FCA 1130 (7 August 2020)
 FCA 1130 (7 August 2020)
Whether Tribunal erred in finding material did not raise reasonable hypothesis by weighing evidence
Whether Tribunal erred in finding material did not raise reasonable hypothesis.
Veteran suffering from PTSD – whether veteran’s Vietnam service resulted in war-caused PTSD or its worsening – whether Tribunal had erred in law in application of standard of proof and applicable Statements of Principles
Claim for PTSD, generalised anxiety disorder and alcohol abuse – where parties agreed Tribunal had erred and the Tribunal’s decision should be set aside – where the Tribunal had also found it lacked jurisdiction to deal with the applicant’s claims under s70 of the VEA on the basis the VRB had not dealt with this claim – whether the Tribunal had erred in its determination – whether the scope of remittal to the Tribunal should be confined.
Application for disability pension – whether the Tribunal failed to consider the hypothesis the applicant advanced and/or which was pointed to or raised by the evidence – whether the Tribunal failed to have regard to the whole of the material before it or engaged in impermissible fact finding.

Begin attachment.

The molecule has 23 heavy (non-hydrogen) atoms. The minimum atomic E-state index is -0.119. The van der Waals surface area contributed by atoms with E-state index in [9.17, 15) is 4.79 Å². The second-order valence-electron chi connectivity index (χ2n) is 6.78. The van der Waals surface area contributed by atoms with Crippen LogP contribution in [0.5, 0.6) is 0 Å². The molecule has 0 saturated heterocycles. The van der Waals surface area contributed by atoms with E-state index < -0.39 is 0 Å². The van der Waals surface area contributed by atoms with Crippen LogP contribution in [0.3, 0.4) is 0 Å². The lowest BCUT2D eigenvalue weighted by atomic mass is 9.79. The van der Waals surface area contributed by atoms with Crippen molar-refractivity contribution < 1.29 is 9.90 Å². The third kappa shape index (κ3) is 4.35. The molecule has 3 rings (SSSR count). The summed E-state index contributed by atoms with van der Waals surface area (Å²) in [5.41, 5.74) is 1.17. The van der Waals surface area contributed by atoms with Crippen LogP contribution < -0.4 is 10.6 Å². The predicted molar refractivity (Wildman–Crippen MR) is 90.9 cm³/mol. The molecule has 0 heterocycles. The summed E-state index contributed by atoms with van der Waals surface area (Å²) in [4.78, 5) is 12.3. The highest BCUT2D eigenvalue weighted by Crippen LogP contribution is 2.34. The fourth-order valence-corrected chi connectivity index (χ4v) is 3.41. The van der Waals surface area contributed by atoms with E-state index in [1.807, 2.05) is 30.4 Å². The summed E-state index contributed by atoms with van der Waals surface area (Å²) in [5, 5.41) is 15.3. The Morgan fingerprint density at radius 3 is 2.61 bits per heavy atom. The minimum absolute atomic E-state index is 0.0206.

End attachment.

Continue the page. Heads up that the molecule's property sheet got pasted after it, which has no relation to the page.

Application for intermediate rate of pension – where the applicant had been working as a full-time partner of a law firm – where, because of his war-caused incapacity, he subsequently worked as a part-time consultant solicitor – where he was engaged in that part-time work at the time of his application – whether his full-time work should be considered to be his “remunerative work (last paid work)” for the purpose of s 23(3A)(d) of the VEA.
Application for above general rate of pension – where Tribunal found applicant’s “last paid work” comprised two remunerative activities for the purposes of ss 24(2A)(d) and (g) – whether only one remunerative activity can comprise “last paid work” for the purposes of s 24(2A)(d) – whether applicant undertaking “remunerative activity” when gap in paid work – whether breach of procedural fairness – whether sufficient for one of two remunerative activities comprising last paid work to satisfy 24(2A)(g).